Brooklyn history to be exact. The mother of one of my little guy's best friends picked a tour for her son's birthday outing of a hole in the ground, a very big hole (discovered c.1980), which turns out to be a short actual underground railroad tunnel (with steam engines at the time, c. 1840)—making it the first subway in the world according to our guide on the tour.
In fact, he discovered it as a nineteen-year-old engineering student taking a break from college. He heard about the tunnel and then researched the history and myths about it printed in various old New York newspapers since its opening (it only lasted a little over a decade before politics and greed closed it down and covered it up until it grew into this mythic place where everything from Civil War armaments were kept to gas from WWI and supposed pirates' treasure Brooklyn wharf rats hid to etc.
My son wanted me to go along so I did, thinking it was some sacrifice to please him rather than the incredible adventure it turned out to be. Not because we had to descend to the tunnel through a manhole cover in the middle of an intersection not far from The Atlantic Avenue Detention Center I knew as the Atlantic Avenue jail when I joined the service out of New York and a few of my fellow volunteers were teenagers like me who were opting for a hitch in the service as the alternative the judge offered to going to prison, after a stint in the Atlantic Avenue jail.
Anyway we climbed down an ordinary aluminum ladder into a hole in the ground maybe fifteen feet down and then walked an actual plank covering a pool out of which rocks stuck up to trip you if you weren't careful and then under a concrete beam a few feet thick that I wasn't sure I could pass beneath without scraping my back and then maybe twenty feet through dirt, piled high on each side with a brick arched ceiling close enough to touch and finally through a tiny open "doorway" (more window sized than door) and then down different sized makeshift steps (with no railing) another fifteen feet to the dirt and rock and rubble floor of the subway.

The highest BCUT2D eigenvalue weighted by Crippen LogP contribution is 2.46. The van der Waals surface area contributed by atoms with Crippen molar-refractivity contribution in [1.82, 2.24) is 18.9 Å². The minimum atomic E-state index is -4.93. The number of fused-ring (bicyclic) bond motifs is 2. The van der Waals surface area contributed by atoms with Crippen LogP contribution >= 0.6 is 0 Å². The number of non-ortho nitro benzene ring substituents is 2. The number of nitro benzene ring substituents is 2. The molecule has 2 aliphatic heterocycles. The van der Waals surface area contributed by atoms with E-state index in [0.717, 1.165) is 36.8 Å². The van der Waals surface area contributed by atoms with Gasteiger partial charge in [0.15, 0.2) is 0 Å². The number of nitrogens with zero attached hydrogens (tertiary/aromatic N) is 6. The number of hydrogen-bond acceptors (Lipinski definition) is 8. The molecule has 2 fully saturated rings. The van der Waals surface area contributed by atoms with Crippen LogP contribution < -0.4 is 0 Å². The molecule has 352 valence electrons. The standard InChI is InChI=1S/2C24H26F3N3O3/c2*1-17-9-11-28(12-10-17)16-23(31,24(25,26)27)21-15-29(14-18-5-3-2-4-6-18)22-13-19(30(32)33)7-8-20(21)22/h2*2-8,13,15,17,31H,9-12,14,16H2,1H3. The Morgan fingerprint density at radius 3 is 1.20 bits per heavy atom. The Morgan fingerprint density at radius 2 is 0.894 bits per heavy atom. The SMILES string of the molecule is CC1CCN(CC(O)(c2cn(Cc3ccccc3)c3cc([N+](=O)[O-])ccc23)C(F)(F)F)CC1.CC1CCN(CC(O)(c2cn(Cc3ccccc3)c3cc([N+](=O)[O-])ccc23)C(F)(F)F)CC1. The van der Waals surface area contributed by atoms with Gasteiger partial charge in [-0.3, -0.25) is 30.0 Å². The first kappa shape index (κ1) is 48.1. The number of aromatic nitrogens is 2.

It was damp, dank, musty, and eventually very cool (cool enough that my tee shirted boy asked to borrow the hoodie I brought with me). Maybe a hundred people or so gather there and then our guide told the history of his persistence in following up on every lead to finally figure out where the tunnel was located and how to get into it (he had to crawl through what was a three foot height space and then dig the last three feet by hand to find the bricked-in entryway that had to be broken through to finally find the tunnel that was supposed to have been filled in and destroyed back in the 1850s).
I can't give you all the details he did, but his talk was full of humor and incredible facts and linkages between them that were encyclopedic in scope. That's what made the tour so fascinating and entertaining and ultimately satisfying. The encounter with this genuine Brooklyn character, who as an obsessed teenager trumped the city leaders and engineers and historians to locate and dig out and expose to the rest of the world (and there were plenty of foreigners in the group we were a part of) the first subway!
Ah the wonders of individual pursuits and the satisfaction of a curiosity that opens the world and our shared past to rigorous inspection and, at least for me, delight. I wasn't bored for a second. To find out somethings about this guy and his find, the first subway, here's a link to his ongoing project—it took him years to get the city to allow the tours etc. and to this date none of the city leaders and engineers who dismissed his claims and attempts to prove them as fantasy have climbed down into the subway to see the wonder of it.